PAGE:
Over-the-Rhine was a cool and up-and-coming place once before -- until one fateful night in 2001
Riots wiped out development momentum
Liz Engel | WCPO contributor
6:00 AM, Mar 9, 2018
12:59 PM, Mar 11, 2018
CINCINNATI -- The Over-the-Rhine of today is a destination. An institution. A brand.
But, of course, we all know it wasn't always like this. It's also not the first time it was considered "cool."
In the 1990s, Main Street, in particular, was a hot spot for youth and suburbanites alike. Bars like Neon's and Mr. Pitiful's found footing, and popular stops like Kaldi's and Rhino's, although they are now closed, forever left a mark.
Riots in 2001 wiped out most of the momentum, and there was no overall revitalization effort from the city. Today, growth on this street is still slow compared to some of its counterparts, mainly Vine. But many -- those who lived and worked here at the time -- say it played an important role in the neighborhood's story.
This is their look back.
'Walking the walk'
Kevin Pape moved to Over-the-Rhine in the late '70s, to a spot at the corner of Liberty Street and Sycamore. There was a family tie to the neighborhood; his great-grandparents had lived on nearby Milton. But, mostly, he was intrigued. He thought it was an interesting place and wanted to see where it could go.
Professionally, there was a draw, too. Pape, who works in cultural resource management, historic preservation and archaeology, moved his 4-year-old firm, Gray and Pape Heritage Management, to OTR in 1991. His office at 1318 Main St. required months of extensive renovation.
"(My business) had grown to a point where I really needed an office, and Wes Cowan, who was the curator of archeology at the natural history museum at the time, and a couple partners were interested in renovating property in Over-the-Rhine," he said. "But they needed a tenant, and at that time … well, nobody else was interested. It was one of these chicken and egg things -- if we build it, will they come? --but I said I would commit to moving here because, to me, it was a matter of walking the walk. If I'm all about historic preservation and neighborhood revitalization, I wanted to be part of it."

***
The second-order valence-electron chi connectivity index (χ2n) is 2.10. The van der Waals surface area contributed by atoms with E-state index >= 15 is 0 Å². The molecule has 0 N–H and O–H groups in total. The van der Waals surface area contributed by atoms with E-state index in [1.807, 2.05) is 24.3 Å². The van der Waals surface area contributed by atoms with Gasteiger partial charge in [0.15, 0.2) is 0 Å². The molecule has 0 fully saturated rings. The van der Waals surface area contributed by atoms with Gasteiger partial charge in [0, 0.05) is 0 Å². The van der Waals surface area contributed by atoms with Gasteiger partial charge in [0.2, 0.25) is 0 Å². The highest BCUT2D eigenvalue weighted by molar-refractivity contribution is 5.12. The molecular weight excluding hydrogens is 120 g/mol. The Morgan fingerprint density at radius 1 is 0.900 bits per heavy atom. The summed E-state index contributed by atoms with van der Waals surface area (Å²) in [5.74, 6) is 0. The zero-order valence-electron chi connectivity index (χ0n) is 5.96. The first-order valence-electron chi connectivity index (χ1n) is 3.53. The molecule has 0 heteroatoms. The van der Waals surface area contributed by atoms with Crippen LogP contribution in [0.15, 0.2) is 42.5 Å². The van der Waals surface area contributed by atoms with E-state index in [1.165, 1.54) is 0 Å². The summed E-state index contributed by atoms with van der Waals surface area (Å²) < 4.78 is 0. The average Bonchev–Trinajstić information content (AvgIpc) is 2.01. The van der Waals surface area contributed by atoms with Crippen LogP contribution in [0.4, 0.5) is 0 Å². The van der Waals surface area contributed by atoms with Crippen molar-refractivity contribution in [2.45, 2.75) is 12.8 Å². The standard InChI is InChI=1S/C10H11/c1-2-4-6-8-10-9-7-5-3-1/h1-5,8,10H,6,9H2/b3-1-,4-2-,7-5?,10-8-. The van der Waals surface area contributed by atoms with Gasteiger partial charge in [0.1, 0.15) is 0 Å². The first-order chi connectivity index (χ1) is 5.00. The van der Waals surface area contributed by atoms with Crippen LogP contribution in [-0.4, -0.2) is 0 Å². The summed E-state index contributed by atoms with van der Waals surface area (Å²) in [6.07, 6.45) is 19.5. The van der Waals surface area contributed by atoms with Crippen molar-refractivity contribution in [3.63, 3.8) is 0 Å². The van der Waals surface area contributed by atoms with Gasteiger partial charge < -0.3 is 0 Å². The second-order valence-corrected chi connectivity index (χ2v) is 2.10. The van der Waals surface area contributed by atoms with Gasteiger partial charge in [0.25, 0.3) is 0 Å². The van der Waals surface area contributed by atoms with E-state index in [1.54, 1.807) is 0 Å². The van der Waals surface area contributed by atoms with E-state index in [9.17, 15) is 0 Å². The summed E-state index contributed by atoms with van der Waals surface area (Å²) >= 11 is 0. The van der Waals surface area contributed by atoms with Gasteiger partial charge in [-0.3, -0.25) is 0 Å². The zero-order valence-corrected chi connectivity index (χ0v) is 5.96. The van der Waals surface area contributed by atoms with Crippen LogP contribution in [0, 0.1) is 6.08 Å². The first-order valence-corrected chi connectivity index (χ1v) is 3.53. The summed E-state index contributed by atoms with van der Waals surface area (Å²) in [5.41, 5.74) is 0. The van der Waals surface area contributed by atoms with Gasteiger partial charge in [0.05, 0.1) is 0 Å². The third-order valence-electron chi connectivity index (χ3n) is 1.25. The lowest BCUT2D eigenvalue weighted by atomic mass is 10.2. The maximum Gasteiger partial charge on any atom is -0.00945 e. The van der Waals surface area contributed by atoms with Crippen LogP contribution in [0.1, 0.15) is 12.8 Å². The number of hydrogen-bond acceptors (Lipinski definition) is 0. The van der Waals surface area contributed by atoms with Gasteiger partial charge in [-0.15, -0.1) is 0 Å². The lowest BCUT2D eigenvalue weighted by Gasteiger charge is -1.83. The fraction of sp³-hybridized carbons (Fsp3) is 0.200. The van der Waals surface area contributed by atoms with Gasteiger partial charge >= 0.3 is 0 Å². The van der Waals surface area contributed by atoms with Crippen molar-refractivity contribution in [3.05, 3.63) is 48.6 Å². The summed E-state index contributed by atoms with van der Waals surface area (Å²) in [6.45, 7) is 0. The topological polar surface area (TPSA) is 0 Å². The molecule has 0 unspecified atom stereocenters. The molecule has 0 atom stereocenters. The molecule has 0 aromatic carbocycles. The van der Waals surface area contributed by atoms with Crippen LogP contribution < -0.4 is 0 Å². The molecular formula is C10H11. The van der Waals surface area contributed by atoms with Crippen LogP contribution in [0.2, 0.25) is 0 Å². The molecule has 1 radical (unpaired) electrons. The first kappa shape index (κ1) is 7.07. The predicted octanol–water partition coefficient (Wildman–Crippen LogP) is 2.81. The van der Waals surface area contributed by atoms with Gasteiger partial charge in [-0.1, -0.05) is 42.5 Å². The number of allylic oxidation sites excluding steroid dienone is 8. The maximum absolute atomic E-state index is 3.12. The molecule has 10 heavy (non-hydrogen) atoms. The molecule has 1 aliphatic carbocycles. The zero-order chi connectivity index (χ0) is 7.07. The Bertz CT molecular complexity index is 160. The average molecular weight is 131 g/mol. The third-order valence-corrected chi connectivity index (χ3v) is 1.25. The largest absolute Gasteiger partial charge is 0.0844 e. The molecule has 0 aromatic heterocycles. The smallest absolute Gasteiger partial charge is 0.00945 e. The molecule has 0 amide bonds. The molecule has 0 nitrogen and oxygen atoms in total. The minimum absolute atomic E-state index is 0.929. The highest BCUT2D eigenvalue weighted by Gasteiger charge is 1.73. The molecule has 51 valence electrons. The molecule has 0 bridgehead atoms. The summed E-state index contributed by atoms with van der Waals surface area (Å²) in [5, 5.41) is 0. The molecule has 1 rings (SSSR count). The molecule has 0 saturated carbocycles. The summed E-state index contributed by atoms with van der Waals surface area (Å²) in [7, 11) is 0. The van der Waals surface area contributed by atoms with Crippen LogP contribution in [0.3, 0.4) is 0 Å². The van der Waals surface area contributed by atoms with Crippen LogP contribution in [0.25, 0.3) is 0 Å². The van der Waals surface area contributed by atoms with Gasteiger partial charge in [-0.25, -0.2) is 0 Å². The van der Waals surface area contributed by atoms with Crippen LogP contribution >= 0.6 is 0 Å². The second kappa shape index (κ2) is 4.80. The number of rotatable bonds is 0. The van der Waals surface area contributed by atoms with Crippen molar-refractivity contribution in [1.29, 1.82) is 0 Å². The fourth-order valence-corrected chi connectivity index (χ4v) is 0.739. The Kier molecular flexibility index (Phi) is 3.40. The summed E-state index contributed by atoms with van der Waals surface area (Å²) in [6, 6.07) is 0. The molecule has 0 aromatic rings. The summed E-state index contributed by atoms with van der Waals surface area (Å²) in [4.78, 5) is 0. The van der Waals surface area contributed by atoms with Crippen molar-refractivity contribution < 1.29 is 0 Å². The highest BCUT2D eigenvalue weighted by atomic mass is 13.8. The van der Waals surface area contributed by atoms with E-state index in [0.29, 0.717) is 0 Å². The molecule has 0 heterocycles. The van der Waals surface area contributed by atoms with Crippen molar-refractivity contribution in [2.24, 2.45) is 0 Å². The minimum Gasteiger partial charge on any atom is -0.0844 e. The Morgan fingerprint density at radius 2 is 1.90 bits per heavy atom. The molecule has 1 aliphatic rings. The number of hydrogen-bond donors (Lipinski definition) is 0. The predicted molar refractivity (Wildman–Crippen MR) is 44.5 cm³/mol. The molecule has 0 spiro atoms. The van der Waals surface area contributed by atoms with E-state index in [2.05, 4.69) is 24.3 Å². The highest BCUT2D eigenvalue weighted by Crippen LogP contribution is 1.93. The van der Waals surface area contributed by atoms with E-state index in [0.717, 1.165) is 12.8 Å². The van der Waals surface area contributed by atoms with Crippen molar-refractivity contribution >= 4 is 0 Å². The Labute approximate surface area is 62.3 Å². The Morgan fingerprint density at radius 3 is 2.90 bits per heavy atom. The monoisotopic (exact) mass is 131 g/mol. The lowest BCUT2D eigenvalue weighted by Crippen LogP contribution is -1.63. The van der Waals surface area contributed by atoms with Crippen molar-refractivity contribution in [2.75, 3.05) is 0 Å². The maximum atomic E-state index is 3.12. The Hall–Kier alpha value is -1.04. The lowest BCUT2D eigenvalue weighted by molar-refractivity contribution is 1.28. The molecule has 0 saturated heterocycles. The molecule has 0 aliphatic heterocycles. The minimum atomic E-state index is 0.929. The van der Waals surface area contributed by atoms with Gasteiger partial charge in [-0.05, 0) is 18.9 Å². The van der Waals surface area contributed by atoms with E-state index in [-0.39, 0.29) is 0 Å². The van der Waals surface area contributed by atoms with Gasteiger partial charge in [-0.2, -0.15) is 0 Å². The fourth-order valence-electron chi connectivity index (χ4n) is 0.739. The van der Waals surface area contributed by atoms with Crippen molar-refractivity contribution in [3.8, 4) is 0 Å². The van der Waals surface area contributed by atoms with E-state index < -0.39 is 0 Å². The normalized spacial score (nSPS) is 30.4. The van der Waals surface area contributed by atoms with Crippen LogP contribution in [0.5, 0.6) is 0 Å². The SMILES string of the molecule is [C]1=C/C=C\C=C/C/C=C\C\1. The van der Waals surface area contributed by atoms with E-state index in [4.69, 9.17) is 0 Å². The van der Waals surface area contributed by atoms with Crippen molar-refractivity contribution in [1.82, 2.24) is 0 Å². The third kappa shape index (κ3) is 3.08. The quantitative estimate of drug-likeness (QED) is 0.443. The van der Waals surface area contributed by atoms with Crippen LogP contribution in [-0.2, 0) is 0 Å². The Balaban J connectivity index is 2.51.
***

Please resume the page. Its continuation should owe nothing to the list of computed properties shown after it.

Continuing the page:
Gray and Pape still stands today -- and at the same address. But it didn't exactly receive a ribbon-cutting welcome.
"We move in, and we're a professional services firm, right? So there's people here working eight-plus hours a day," Pape said. "Some longer. And at the time, we would just park on the street.
"Well, the city noticed we were parking on the street, so what do they do? They come and install parking meters. There were no parking meters on Main Street or Woodward or anywhere else until we moved in. We were like, 'What the hell? It's already hard enough for us to make this work, and you come along and put in these parking meters? OK, fine.' But what really got us, they started giving us tickets. These were two-hour meters, and we'd go plug the meter after two hours, but we were ticketed multiple times. So, basically, the city was punishing us for being here.
"That is a complete metaphor for the relationship between the people who were trying to revitalize Over-the-Rhine and the city's attitude at the time. The city was just totally disconnected," Pape said. "They had turned their backs on it a long time ago."
Terry Carter, for one, liked that the city was absentee. While known mostly today for his namesake restaurant, Terry's Turf Club, Carter ran Neon's, formally known as Chuck's, for nearly 20 years, starting in 1987-88. It was one of the first anchors in what became known as the Main Street Entertainment District.
"We just knew how to do it," he said. "They (the city) stayed out of our way."
For the first three years, Carter says, he slept at the bar, on the floor, because he couldn't afford a burglar alarm. To catch people breaking into cars, he would lie in the bed of his truck -- peeking through bags of trash piled on top. He paid extra for off-duty police officers to stand guard at night.